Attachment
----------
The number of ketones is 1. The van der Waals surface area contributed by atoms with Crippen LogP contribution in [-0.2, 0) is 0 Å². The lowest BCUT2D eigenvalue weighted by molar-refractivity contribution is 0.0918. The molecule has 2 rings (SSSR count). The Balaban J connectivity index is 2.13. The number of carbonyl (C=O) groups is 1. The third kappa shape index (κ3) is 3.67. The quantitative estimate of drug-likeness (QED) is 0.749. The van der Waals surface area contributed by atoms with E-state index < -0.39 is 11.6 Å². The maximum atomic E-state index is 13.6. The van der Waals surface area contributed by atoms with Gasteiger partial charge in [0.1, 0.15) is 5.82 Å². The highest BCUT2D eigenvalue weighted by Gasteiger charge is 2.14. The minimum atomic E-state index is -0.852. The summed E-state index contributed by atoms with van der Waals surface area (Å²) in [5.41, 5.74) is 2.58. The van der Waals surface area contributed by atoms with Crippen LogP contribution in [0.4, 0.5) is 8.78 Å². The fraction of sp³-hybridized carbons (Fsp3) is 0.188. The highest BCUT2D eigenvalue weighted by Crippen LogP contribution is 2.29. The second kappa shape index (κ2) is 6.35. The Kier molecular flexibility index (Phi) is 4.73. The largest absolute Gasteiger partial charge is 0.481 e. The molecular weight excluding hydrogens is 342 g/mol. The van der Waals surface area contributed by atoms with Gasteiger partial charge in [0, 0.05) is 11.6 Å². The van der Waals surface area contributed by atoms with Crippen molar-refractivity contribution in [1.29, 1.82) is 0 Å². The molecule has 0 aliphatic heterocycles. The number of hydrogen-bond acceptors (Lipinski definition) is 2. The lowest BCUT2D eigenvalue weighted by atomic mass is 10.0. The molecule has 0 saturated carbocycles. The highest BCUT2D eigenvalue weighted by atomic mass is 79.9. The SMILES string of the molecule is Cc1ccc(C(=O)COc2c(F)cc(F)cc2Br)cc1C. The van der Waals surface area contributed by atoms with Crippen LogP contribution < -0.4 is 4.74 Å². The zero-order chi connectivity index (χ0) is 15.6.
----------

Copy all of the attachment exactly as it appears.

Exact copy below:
The number of ketones is 1. The van der Waals surface area contributed by atoms with Crippen LogP contribution in [-0.2, 0) is 0 Å². The lowest BCUT2D eigenvalue weighted by molar-refractivity contribution is 0.0918. The molecule has 2 rings (SSSR count). The Balaban J connectivity index is 2.13. The number of carbonyl (C=O) groups is 1. The third kappa shape index (κ3) is 3.67. The quantitative estimate of drug-likeness (QED) is 0.749. The van der Waals surface area contributed by atoms with E-state index < -0.39 is 11.6 Å². The maximum atomic E-state index is 13.6. The van der Waals surface area contributed by atoms with Gasteiger partial charge in [0.1, 0.15) is 5.82 Å². The highest BCUT2D eigenvalue weighted by Gasteiger charge is 2.14. The minimum atomic E-state index is -0.852. The summed E-state index contributed by atoms with van der Waals surface area (Å²) in [5.41, 5.74) is 2.58. The van der Waals surface area contributed by atoms with Crippen LogP contribution in [0.4, 0.5) is 8.78 Å². The fraction of sp³-hybridized carbons (Fsp3) is 0.188. The highest BCUT2D eigenvalue weighted by Crippen LogP contribution is 2.29. The second kappa shape index (κ2) is 6.35. The Kier molecular flexibility index (Phi) is 4.73. The largest absolute Gasteiger partial charge is 0.481 e. The molecular weight excluding hydrogens is 342 g/mol. The van der Waals surface area contributed by atoms with Gasteiger partial charge in [0, 0.05) is 11.6 Å². The van der Waals surface area contributed by atoms with Crippen molar-refractivity contribution in [1.29, 1.82) is 0 Å². The molecule has 0 aliphatic heterocycles. The number of hydrogen-bond acceptors (Lipinski definition) is 2. The lowest BCUT2D eigenvalue weighted by atomic mass is 10.0. The molecule has 0 saturated carbocycles. The highest BCUT2D eigenvalue weighted by atomic mass is 79.9. The SMILES string of the molecule is Cc1ccc(C(=O)COc2c(F)cc(F)cc2Br)cc1C. The van der Waals surface area contributed by atoms with Crippen LogP contribution < -0.4 is 4.74 Å². The zero-order chi connectivity index (χ0) is 15.6.